Thusly, beginning June 9th, you’ll be able to find Xbox One units minus the Kinect on store shelves in North America and Europe, priced at $399 (or £349/399 Euros).
For me, this has been the make-or-break factor keeping me from jumping on Xbox’s next-generation. I haven’t the slightest interest in Kinect; it has potential, but we haven’t really gotten past the “swatting at air” phase of the technology. Until then, I’d like my primary form of interaction to be what’s worked since the NES: a controller.
How about you kindly gamers out there? Will you finally jump on the Xbone bandwagon now that Kinect is separate?
Wii U Drops Its Price and the 3DS Drops a Whole Damn Dimension
All right. Where to begin? I suppose I’ll start with the news that doesn’t scramble my brains like Iwata himself stabbed a whisk through my head.
First up, the Wii U is officially seeing a price drop. In a ploy to divert your attention from Sony and Microsoft’s Hell in a Cell, next-gen warring this Holiday, Nintendo has slashed $50 from the Wii U Deluxe Set’s tag. The 32GB model’s newly minted price of $299 will kick in for North American retailers on September 20th.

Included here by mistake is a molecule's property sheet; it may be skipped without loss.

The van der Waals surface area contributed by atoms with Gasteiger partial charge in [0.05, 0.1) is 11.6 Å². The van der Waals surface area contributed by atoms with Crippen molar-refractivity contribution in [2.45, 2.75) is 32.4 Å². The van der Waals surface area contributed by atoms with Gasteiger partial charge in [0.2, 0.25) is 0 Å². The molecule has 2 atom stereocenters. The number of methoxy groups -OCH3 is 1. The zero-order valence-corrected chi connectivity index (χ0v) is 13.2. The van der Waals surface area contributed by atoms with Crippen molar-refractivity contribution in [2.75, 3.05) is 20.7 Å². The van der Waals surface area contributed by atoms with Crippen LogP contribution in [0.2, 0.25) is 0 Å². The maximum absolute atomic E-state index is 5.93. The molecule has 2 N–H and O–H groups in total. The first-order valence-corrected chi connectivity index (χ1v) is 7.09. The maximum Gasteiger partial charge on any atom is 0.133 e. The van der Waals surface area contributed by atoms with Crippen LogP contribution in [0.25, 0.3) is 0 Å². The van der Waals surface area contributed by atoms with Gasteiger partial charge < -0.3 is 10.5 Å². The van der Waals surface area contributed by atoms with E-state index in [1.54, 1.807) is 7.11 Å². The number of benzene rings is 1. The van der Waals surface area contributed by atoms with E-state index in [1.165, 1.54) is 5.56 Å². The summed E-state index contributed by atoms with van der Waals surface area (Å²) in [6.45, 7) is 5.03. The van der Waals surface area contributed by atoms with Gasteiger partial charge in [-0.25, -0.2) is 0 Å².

Personal bite: I can’t complain about a console price drop. A more affordable system pushes me closer to inviting it into my home. Though, the fact the drop had to happen at all tells a distressing tale in regards to the system’s performance – keep in mind we’re not even a year out from the console’s November 2012 release date and a price drop is already happening. Not fantastic.
And a discounted tag ain’t enough to catch the public’s attention by itself. Any software not adorned with a Nintendo mascot holds up like a drop of fresh water in the ocean. You hear a story every other day about a third-party publisher ducking out of releasing a Wii U version of their hot title or, at best, releasing a watered down version. Once more, not fantastic.Nintendo also announced a new model of the 3DS minus the 3D part. "Isn’t that just a DS, though?“ No, simpleton. This plays 3DS games. But not in 3D. Also, it doesn’t have a hinge, ridding you of the frustration of being able to close the machine and protect the screen from the elements – an innovation Nintendo foolishly invested into back with the Game Boy Advance SP.